LOS ANGELES, April 18, 2018— Los Angeles County today approved a sprawling housing development that will pave over a pristine stream and destroy more than 1,000 acres of habitat for rare wildlife, including burrowing owls, coastal California gnatcatchers and western spadefoot toads. The NorthLake development, approved by the county planning commission, would straddle Interstate 5 and Castaic Lake State Recreation Area, north of Santa Clarita.

“The county is selling out imperiled wildlife to build more sprawl,” said Tiffany Yap, a scientist and wildlife corridor advocate at the Center for Biological Diversity. “County residents want real solutions to the housing shortage, not more far-flung sprawl projects, traffic and air pollution.”

NorthLake would destroy a pristine stream known as Grasshopper Creek that feeds into the Santa Clara River and would likely eliminate one of the region’s last surviving populations of western spadefoot toads. It would also degrade habitat that allows bears, mountain lions and other wildlife to move between the Angeles and Los Padres national forests.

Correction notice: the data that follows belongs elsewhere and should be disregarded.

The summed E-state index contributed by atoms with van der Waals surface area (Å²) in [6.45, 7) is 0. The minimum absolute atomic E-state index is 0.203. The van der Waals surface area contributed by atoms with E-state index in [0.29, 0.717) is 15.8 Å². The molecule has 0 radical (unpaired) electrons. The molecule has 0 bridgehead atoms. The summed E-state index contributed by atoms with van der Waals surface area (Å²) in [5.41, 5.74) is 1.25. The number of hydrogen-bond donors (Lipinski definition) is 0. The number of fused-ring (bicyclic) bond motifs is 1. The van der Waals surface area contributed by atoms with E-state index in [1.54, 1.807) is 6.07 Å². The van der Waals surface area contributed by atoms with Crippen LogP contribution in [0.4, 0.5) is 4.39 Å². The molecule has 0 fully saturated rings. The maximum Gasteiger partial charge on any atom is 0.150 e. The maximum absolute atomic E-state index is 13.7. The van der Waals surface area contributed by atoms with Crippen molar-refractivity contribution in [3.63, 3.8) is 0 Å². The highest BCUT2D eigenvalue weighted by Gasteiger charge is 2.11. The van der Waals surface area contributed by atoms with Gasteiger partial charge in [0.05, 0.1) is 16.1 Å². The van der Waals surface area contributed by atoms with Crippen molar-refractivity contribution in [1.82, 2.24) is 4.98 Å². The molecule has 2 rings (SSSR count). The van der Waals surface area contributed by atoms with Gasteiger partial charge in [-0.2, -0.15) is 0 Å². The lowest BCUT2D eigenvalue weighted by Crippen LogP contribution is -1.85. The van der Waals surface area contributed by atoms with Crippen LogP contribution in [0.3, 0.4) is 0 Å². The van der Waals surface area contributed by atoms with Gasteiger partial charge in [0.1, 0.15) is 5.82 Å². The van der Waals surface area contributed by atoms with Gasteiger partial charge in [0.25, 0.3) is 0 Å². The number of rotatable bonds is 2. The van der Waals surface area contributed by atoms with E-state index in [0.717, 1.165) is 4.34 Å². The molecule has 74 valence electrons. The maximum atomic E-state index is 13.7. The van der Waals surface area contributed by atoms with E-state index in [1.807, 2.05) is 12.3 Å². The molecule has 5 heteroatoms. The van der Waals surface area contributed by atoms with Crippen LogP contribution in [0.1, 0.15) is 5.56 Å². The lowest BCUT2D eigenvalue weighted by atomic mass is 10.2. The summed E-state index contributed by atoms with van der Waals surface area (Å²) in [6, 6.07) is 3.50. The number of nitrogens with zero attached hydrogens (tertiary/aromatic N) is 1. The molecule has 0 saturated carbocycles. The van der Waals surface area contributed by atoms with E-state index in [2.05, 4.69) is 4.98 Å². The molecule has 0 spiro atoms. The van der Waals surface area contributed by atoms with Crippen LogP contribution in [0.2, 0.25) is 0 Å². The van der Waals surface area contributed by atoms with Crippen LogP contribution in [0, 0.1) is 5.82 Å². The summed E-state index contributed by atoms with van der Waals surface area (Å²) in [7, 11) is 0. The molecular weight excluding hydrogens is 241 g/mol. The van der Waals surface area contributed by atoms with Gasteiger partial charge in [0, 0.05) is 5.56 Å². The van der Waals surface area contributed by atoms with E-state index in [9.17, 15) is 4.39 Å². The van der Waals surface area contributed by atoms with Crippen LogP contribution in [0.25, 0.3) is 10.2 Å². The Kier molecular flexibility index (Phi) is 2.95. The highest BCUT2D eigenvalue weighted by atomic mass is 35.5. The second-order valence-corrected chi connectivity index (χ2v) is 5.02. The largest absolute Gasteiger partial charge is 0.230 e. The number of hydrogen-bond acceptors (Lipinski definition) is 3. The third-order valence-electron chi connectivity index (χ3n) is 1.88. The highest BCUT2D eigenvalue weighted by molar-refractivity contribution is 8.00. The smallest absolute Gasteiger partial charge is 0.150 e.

“Wildlife connectivity is essential for the survival and genetic diversity of species like mountain lions and bears,” Yap said. “Building a three-mile wall of housing units in the heart of these travel corridors will have significant ripple effects throughout the ecosystems in both national forests.”

The new community would include nearly 2,000 new housing units but little commercial or industrial development, forcing residents to drive every day for jobs and basic necessities. The isolated development would undermine the county’s and state’s climate change goals while generating more traffic and air pollution. The project site is also in a “very high” fire-hazard severity zone.

The Center submitted comments on the draft and final environmental review documents and presented testimony at the hearing today.